Do direct, private connections make the cloud more business palatable?

Taking the public Internet out of the cloud equation makes sense for Microsoft and Amazon.
Written by David Chernicoff, Contributor

According to surveys done by various interested organizations and vendors, one of the biggest hurdles to enterprise adoption of cloud services is the public nature of the cloud. Concerns over performance, availability, and above all, security of data -- both as it is stored and as it is transmitted, -- make enterprise customers think twice before even considering cloud services as a viable alternative to traditional IT solutions.

The best known public service provider, Amazon Web Services, addresses this issue by offering Amazon Web Services Direct Connect. This service gives users a direct, private connection to an AWS Direct Connect location using standard protocols and connection options. By using VLANS, the connection can be partitioned to provide service to both Direct Connect and the public cloud based Amazon S3 space.

This doesn’t change the backend options, but simply provides a connection type that is private and meets corporate needs for availability, performance, and security.

To round out their portfolio of cloud offerings, Microsoft is now previewing their own direct connection to their Azure cloud system called Windows Azure ExpressRoute. Working with partners Level 3, Equinix, and AT&T in this initial rollout, Microsoft is offering two types of ExpressRoute connections; via their Exchange Providers and via the carrier WAN connections.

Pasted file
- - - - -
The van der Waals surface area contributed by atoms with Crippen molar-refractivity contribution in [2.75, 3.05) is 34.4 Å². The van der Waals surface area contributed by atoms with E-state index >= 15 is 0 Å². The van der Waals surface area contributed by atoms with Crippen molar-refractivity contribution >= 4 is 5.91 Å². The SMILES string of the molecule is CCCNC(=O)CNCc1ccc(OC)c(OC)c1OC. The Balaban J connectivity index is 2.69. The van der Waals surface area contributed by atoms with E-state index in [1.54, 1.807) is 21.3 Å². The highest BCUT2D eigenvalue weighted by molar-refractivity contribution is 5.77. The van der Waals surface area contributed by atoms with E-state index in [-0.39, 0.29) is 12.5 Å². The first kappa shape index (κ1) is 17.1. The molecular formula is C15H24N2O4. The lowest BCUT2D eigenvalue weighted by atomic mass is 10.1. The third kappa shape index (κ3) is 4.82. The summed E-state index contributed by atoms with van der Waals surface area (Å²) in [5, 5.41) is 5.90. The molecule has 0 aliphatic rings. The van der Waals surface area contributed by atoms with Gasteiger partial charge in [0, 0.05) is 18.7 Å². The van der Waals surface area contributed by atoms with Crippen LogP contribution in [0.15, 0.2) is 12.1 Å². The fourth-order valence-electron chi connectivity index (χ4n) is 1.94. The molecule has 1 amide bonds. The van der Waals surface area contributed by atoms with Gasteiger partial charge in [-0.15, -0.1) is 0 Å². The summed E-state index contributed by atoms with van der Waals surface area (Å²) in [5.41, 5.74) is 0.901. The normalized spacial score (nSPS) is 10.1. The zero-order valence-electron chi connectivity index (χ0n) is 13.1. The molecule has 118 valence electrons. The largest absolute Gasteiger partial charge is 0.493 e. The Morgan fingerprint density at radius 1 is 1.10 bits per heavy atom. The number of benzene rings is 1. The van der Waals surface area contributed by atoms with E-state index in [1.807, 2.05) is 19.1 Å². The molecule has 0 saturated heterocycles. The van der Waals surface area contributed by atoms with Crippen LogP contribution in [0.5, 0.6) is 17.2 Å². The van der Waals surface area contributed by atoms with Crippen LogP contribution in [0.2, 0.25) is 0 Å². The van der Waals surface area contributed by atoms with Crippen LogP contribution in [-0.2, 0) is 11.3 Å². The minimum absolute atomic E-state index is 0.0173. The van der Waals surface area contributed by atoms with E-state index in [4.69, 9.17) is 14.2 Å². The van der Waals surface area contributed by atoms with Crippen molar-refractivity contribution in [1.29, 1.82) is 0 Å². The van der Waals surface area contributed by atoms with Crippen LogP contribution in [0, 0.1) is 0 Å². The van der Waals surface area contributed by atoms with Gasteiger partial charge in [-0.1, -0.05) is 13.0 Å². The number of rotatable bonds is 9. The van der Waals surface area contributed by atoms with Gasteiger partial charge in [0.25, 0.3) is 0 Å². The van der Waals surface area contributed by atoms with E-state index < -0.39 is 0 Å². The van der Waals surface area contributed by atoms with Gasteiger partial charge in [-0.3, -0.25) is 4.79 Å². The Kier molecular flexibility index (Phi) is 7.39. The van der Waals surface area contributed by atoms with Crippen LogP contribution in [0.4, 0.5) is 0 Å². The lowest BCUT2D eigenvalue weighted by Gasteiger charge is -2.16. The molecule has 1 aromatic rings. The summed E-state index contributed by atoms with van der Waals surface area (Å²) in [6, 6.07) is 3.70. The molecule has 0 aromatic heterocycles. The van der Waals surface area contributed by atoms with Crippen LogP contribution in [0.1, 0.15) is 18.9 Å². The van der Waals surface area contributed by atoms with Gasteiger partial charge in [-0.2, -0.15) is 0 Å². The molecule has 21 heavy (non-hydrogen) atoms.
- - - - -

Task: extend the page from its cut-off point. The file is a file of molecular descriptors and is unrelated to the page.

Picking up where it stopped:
The Exchange partner connections offer fixed pricing on network speeds from dual-port 1 Gbs to 10 Gbps, while the carrier connections start out with as liitle as a 10Mbps connection at a commensurate price.



With a goal of providing a seamless and secure connection that allows businesses to extend their networks into their cloud services without the worry of using the public Internet, both Microsoft and Amazon provide a similar list of services and capabilities. Price structures are similar, as well, though the two services bill in different fashions for moving data. The Microsoft Azure service currently is  offering preview promotional prices that are 50 percent of what the final pricing will be when the service goes into widespread general availability.

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